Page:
2012-01-01

    Invasive alien species are among the primary causes of biodiversity change globally, with the risks thereof broadly understood for most regions of the world. They are similarly thought to be among the most significant conservation threats to Antarctica, especially as climate change proceeds in the region. However, no comprehensive, continent-wide evaluation of the risks to Antarctica posed by such species has been undertaken. Here we do so by sampling, identifying, and mapping the vascular plant propagules carried by all categories of visitors to Antarctica during the International Polar Year's first season (2007–2008) and assessing propagule establishment likelihood based on their identity and origins and on spatial variation in Antarctica's climate. For an evaluation of the situation in 2100, we use modeled climates based on the Intergovernmental Panel on Climate Change's Special Report on Emissions Scenarios Scenario A1B [Nakićenović N, Swart R, eds (2000) Special Report on Emissions Scenarios: A Special Report of Working Group III of the Intergovernmental Panel on Climate Change (Cambridge University Press, Cambridge, UK)]. Visitors carrying seeds average 9.5 seeds per person, although as vectors, scientists carry greater propagule loads than tourists. Annual tourist numbers (∼33,054) are higher than those of scientists (∼7,085), thus tempering these differences in propagule load. Alien species establishment is currently most likely for the Western Antarctic Peninsula. Recent founder populations of several alien species in this area corroborate these findings. With climate change, risks will grow in the Antarctic Peninsula, Ross Sea, and East Antarctic coastal regions. Our evidence-based assessment demonstrates which parts of Antarctica are at growing risk from alien species that may become invasive and provides the means to mitigate this threat now and into the future as the continent's climate changes. PMID:22393003

  3. Occurrence of organochlorine pesticides in the environmental matrices from King George Island, west Antarctica

    International Nuclear Information System (INIS)

    Zhang, Qinghua; Chen, Zhaojing; Li, Yingming; Wang, Pu; Zhu, Chaofei; Gao, Guanjun; Xiao, Ke; Sun, Huizhong; Zheng, Shucheng; Liang, Yong; Jiang, Guibin

    2015-01-01

    Antarctica is considered as a final sink of many persistent organic pollutants (POPs). This work aims to investigate the levels, distributions and potential sources of organochlorine pesticides (OCPs) with HRGC/HRMS technique. Twenty-three OCPs were measured in various environmental matrices from King George Island, west Antarctica. The total concentrations (Σ_2_3OCPs) were at quite low levels, ranging 93.6–1260 pg g"−"1 dry weight (dw) in soil and sediment, 223–1053 pg g"−"1 dw in moss and 373–812 pg g"−"1 dw in lichen. Hexachlorobenzene (HCB), dichloro-diphenyl-trichloroethane (DDT) and its metabolites (especially p,p′-DDE) and hexachlorocyclohexanes (HCHs) were the main contaminants in all samples. Lower α-HCH/γ-HCH and higher p,p′-DDE/p,p′-DDT ratios compared with the technical products indicated long-range atmospheric transport (LRAT) of recent lindane and aged technical DDT. Significant dependence of many OCPs concentrations on total organic carbon (TOC) was observed. Apart from LRAT, local biotic activities could also contribute and influence the spatial distribution of the contaminants. - Graphical abstract: Map of King George Island, west Antarctica and Σ_2_3OCPs levels based on TOC (pg g"−"1 TOC) vs. dry weight (pg g"−"1 dw) in the soil and sediment samples. - Highlights: • Twenty-three OCPs were investigated in various matrices from Antarctica by HRGC/HRMS. • OCPs concentrations were at quite low levels in soils, sediments, mosses and lichens. • HCB and p,p′-DDE were dominant contributors of the total OCPs concentration. • Higher OCPs levels were found in the dropping-amended soil than natural soil. • The sources of HCHs, DDTs and chlordane compounds (CHLs) were discussed. - Occurrence and sources of OCPs in soil and terrestrial vegetation from west Antarctica were investigated.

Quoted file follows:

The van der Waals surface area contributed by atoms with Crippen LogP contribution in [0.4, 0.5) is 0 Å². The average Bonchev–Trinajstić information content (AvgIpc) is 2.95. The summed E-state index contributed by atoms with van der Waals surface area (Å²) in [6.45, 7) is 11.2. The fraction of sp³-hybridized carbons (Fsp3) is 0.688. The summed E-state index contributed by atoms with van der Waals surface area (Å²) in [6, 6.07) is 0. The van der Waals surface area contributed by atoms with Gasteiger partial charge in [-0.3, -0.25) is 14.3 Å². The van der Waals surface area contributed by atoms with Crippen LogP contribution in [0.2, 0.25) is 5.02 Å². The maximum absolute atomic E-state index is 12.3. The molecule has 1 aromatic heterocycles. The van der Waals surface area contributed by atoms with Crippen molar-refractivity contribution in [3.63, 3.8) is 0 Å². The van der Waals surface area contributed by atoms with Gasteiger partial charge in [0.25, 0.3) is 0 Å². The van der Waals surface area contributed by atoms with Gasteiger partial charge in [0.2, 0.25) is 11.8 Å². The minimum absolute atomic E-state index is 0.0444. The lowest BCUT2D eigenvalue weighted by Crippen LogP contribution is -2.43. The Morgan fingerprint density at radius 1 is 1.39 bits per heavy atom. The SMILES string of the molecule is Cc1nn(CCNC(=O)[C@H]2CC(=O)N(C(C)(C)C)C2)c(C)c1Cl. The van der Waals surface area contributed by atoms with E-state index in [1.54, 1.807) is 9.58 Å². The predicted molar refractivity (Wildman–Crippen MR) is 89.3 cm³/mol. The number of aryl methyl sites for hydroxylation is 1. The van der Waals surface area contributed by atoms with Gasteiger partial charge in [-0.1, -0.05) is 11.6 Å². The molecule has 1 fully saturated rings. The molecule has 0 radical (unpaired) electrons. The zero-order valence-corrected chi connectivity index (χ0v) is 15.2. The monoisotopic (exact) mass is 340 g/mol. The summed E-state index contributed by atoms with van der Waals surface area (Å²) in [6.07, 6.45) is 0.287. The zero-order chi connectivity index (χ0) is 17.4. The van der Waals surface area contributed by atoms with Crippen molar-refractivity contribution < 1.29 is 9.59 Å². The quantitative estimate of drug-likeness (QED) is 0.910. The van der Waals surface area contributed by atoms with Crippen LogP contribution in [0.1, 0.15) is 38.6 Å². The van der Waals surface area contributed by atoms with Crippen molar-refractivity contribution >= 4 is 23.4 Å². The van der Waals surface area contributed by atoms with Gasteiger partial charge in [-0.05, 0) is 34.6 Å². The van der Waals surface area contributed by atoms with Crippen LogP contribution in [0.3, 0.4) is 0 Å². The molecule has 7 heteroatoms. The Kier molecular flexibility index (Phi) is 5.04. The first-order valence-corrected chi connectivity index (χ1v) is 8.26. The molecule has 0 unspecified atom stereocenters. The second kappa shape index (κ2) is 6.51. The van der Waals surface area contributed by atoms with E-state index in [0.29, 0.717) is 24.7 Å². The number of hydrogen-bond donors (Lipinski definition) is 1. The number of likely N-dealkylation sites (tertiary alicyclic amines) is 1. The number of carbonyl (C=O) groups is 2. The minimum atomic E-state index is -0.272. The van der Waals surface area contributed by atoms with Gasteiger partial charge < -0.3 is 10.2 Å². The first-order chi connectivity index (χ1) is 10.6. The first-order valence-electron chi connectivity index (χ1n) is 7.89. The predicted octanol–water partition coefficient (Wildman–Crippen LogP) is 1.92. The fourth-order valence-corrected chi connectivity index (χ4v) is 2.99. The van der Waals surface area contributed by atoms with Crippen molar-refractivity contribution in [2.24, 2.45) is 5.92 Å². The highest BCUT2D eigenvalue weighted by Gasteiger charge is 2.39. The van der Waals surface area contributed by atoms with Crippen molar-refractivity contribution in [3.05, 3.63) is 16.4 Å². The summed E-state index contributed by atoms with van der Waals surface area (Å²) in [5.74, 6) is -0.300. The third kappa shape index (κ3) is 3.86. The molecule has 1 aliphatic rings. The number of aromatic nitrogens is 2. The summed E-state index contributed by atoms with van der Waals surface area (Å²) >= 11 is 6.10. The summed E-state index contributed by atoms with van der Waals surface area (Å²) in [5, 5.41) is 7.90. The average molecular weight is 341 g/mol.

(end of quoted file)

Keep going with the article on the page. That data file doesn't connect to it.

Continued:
4. Review of Barrow Hill: Curse of the Ancient Circle PC Game

    Directory of Open Access Journals (Sweden)

    Michael Charno

    2007-01-01

    Full Text Available Archaeological video games are few and far between. Internet Archaeology has reviewed a number of archaeologically-based computer applications, but none that in my opinion would fall under the video game category. Barrow Hill: Curse of the ancient circle from Shadow Tor Studios, is a video game…with archaeology in it. It would be a stretch to claim that Barrow Hill is actually an archaeological video game, but it does have an occasionally solid archaeological foundation and back story.

  5. The spatial variance of hill slope erosion in Loess Hilly Area by 137Cs tracing method

    International Nuclear Information System (INIS)

    Li Mian; Yang Jianfeng; Shen Zhenzhou; Hou Jiancai

    2009-01-01